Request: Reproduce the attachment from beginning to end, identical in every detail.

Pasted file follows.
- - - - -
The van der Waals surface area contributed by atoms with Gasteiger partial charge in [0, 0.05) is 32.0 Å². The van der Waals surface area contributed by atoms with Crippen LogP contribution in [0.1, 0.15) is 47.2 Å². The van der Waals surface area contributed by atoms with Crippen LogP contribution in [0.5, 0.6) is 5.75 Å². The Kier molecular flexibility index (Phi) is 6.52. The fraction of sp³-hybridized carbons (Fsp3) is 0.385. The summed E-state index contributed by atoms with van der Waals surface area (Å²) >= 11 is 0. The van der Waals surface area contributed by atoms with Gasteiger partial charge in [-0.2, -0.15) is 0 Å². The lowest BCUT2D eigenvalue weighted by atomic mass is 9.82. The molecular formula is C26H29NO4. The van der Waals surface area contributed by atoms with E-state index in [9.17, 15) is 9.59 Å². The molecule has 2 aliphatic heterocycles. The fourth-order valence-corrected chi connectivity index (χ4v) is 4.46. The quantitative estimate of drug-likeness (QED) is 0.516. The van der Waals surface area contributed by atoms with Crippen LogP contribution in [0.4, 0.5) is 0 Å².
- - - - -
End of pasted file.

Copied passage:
The van der Waals surface area contributed by atoms with Gasteiger partial charge in [0, 0.05) is 32.0 Å². The van der Waals surface area contributed by atoms with Crippen LogP contribution in [0.1, 0.15) is 47.2 Å². The van der Waals surface area contributed by atoms with Crippen LogP contribution in [0.5, 0.6) is 5.75 Å². The Kier molecular flexibility index (Phi) is 6.52. The fraction of sp³-hybridized carbons (Fsp3) is 0.385. The summed E-state index contributed by atoms with van der Waals surface area (Å²) >= 11 is 0. The van der Waals surface area contributed by atoms with Gasteiger partial charge in [-0.2, -0.15) is 0 Å². The lowest BCUT2D eigenvalue weighted by atomic mass is 9.82. The molecular formula is C26H29NO4. The van der Waals surface area contributed by atoms with E-state index in [9.17, 15) is 9.59 Å². The molecule has 2 aliphatic heterocycles. The fourth-order valence-corrected chi connectivity index (χ4v) is 4.46. The quantitative estimate of drug-likeness (QED) is 0.516. The van der Waals surface area contributed by atoms with Crippen LogP contribution in [0.4, 0.5) is 0 Å².